Tears flowed freely and loud screams interrupted the sombre mood at the Bushy Park, St Philip cemetery this afternoon as three grieving siblings buried their mother Daile Sutton and their brother Keno, who were murdered last month.
“I want my mummy, mummy gone, my mummy gone,” Sutton’s daughter Kema cried out as she watched her mother’s casket lowered into an eight-foot grave.
The cries got even louder when Keno’s casket descended to rest on top of his mother’s, and the cavity was covered.
Sutton’s son Kemo had to be held tightly by loved ones to prevent him from making his way into the grave with his beloved mother and brother. Through the difficult period, the siblings took time to hug and comfort each other.
Sutton, a National Conservation Commission (NCC) employee, her 24-year-old son, and 23-year-old Kyle Parris who many described as Sutton’s son-in-law were all gunned down just after 1 a.m. on May 14 at the family’s River Land, St Philip home. Two of Sutton’s surviving children were also at the house at the time the invasion took place but managed to escape the execution-style murder.
As uniformed law enforcement members watched, scores of mourners, particularly residents of the close-knit River Land community, attended the farewell service held at the gravesite for just over an hour.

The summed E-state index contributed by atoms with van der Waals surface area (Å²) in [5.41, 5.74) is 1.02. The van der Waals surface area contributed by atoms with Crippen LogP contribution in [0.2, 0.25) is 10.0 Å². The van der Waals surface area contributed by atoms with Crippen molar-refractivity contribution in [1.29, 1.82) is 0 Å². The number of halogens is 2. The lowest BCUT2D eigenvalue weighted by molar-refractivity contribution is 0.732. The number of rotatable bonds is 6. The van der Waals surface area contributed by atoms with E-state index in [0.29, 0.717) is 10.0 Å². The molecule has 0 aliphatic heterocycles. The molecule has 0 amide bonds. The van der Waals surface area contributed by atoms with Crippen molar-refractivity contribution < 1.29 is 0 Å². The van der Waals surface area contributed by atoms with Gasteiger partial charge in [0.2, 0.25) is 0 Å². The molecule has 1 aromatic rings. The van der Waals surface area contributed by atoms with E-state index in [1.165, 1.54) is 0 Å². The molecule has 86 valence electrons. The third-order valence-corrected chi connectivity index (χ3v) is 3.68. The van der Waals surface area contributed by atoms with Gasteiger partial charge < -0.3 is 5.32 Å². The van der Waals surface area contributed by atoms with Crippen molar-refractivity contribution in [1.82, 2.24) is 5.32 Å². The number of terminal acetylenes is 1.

Noting that he was filled with grief and sadness, former Member of Parliament for St Philip North, Queen’s Counsel Michael Lashley described Sutton, also known as Dilly or Matrix, as a close friend he met in 2001.
Lashley said in May 2003 when he was elected as the Democratic Labour Party (DLP) candidate to run against Rudolph Cappy Greenidge, Sutton was the first at his side demanding posters and t-shirts to wear every day of the week. She also attended every single meeting. He said he formed the opinion there and then that the deceased was genuine and loyal because she was not obligated to support him but she did. Lashley said because of Sutton’s faithfulness he insisted that she was at his side when he celebrated that victory in 2003.
“However, there was another side to Dilly. Dilly loved her children. She would do anything within the law to protect her children. Her focus was on her children. She had a serious conversation with me in 2007 just before elections. She said she would like a steady job so she could save some money to get a house for her children so they could be happy.
“She said to me ‘I want my own roof over my head”. In 2008 when I became Minister of Housing and responsible for NHC [National Housing Corporation] the General Manager said to me that they have three vacancies and they need three maids to work at the head office. I picked my phone and called Dilly and said ‘you starting work on Monday’.
“She said ‘but I ain’t got no clothes. I ain’t got no shoes’. And I told her you better find some by Monday and get down here. The Monday morning when Dilly got on the bus and walked the street no one could believe that Dilly would have transformed herself. I believe that everyone deserves a second chance. It was my desire to put her up, not to pull her down,” he said.
Lashley also referred to Sutton as a woman who had a good heart and was always willing to share and help the elderly, disabled, and sick, regardless of their age. He said not only did she make it her duty to inform him of the sick, deceased, and date and time of funerals, but she often took young people who needed assistance and often asked him to speak to the youth about keeping out of trouble.